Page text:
At this point I still thought of myself as an absolute imposter of course. The office worker who was playing dress-up as a chef.
When Fred looked at me, it felt like I’d finally been found out.
That fear passed as soon as we settled into the same semi-psychotic, brotherly camaraderie, for some reason founded on the joke that we all loved Zayn from One Direction (?), that I shared with most of the other chefs.
What confused me about Fred was, despite being senior Sous Chef, he seemed to spend most of his time in the basement with me. If he wasn’t running the pass, he was never put on a section of his own like the grill or garnish5, he was always the “extra”. The guy responsible for doing the more intricate of prep work.
I make a point of specifying “intricate” prep work. While he butchered expensive sides of venison and filleted fish with all the elegance of a prima ballerina, I was hunched over my workstation, manically slicing potatoes into vats of goose fat (seasoned with copious amounts of my own sweat), while running back and forth picking up tools and ingredients I’d forgotten I needed.
A character trait of great chefs is a love of teaching. But, really, I think it must’ve just got too painful for Fred to watch me work so inefficiently for him not to try teaching me something.
So in tribute to Fred and our basement days, I’m going to put these ideas, as I understand them now, together in one place…
1 - Think about the seconds
The first thing Fred taught me seems so simple, but requires respect for your craft to really do properly.
I was prepping cooked jerusalem artichokes when he first came over to give some advice. This job consisted of carefully scooping out the cooked inner flesh so the outer (extremely delicate) skin wasn’t torn.
He told me to really think about what I was doing, how I was working, and, here’s the key thing, what I could do to make the job go quicker.
Speed hadn’t been a big part of my working life up until then, remember. Honestly, if someone asked me to do something in the office, I made it a general point to say I’d be able to get it back to them “on Thursday”.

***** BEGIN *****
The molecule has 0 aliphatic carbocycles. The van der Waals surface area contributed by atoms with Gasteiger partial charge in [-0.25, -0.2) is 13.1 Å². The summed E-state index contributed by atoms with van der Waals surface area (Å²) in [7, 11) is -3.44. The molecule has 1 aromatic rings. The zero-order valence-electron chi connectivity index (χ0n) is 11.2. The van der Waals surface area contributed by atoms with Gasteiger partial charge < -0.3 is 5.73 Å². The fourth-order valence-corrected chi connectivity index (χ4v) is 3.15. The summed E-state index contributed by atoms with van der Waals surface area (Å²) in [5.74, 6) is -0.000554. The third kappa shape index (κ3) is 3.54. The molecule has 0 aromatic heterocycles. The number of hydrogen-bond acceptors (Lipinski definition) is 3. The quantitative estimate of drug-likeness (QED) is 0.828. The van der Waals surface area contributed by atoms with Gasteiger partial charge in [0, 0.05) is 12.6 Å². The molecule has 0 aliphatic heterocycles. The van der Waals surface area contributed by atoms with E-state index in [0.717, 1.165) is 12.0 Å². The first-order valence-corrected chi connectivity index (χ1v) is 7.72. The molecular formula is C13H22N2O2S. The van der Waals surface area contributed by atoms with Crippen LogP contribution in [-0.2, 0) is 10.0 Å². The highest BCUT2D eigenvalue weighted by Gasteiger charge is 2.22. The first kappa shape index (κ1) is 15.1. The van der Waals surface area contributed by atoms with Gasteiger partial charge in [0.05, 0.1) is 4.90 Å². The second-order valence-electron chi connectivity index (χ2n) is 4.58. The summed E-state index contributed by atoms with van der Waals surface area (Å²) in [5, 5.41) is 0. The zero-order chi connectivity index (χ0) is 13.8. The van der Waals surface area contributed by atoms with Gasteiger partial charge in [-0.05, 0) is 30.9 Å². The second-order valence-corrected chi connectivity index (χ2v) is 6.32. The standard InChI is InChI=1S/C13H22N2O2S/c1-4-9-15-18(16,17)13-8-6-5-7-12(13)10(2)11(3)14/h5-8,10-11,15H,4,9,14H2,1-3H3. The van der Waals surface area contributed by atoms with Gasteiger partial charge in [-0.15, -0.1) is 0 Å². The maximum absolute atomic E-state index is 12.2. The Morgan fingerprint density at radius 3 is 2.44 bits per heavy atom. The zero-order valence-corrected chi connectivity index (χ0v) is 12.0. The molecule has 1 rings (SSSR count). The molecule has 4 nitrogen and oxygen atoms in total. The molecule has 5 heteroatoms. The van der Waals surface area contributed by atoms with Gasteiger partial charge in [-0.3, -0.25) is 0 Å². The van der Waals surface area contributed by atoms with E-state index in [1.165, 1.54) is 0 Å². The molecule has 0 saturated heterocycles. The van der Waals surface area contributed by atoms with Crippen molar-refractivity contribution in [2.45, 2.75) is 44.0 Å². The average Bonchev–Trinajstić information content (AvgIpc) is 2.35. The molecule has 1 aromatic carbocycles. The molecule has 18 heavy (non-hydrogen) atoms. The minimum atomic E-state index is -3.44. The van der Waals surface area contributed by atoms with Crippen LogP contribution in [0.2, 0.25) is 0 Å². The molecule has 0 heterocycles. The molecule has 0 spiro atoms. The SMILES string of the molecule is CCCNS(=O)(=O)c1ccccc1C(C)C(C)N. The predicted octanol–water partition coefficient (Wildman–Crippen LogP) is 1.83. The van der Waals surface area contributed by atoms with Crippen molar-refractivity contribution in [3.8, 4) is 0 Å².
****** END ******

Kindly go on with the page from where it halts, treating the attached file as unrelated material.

Whatever day they were asking, it’d always be Thursday (so Friday was kept clear).
This artichoke job, meanwhile, required
unwrapping each artichoke from foil
scooping out flesh
Fred rearranged the containers I was using so I had slightly better access to them. He moved a bin closer to my side. He suggested I take each step through to completion (unwrapping all the artichokes for example) before slicing/scooping any. He even made me think about my posture (grounded feet, wide stance) for better comfort.
The benefit was seconds saved on each vegetable. Minimal gains. But after several hundred artichokes and several similar jobs one after the other throughout the day, that’s a lot of time saved.
2 - Work clean
This is an easy one.
When I cooked for anyone before I was a chef, I had one rule. Cleaning up was someone else’s concern.
This is drummed out of you the first day you ever spend in a professional kitchen.
Working clean means taking the seconds needed in the moment to save minutes and hours later. In as much, working clean isn’t just about being tidy and wiping down. It’s a state of mind. It’s about taking care as you go. Using time efficiently right now, in this moment, so that the day doesn’t avalanche into an uncontrollable mess.
Working clean may start with getting those onion skins into a waste container quickly, but it ends as a profound philosophy that helps you achieve more than you’d ever think was possible otherwise.
3 - Create parallel versions of yourself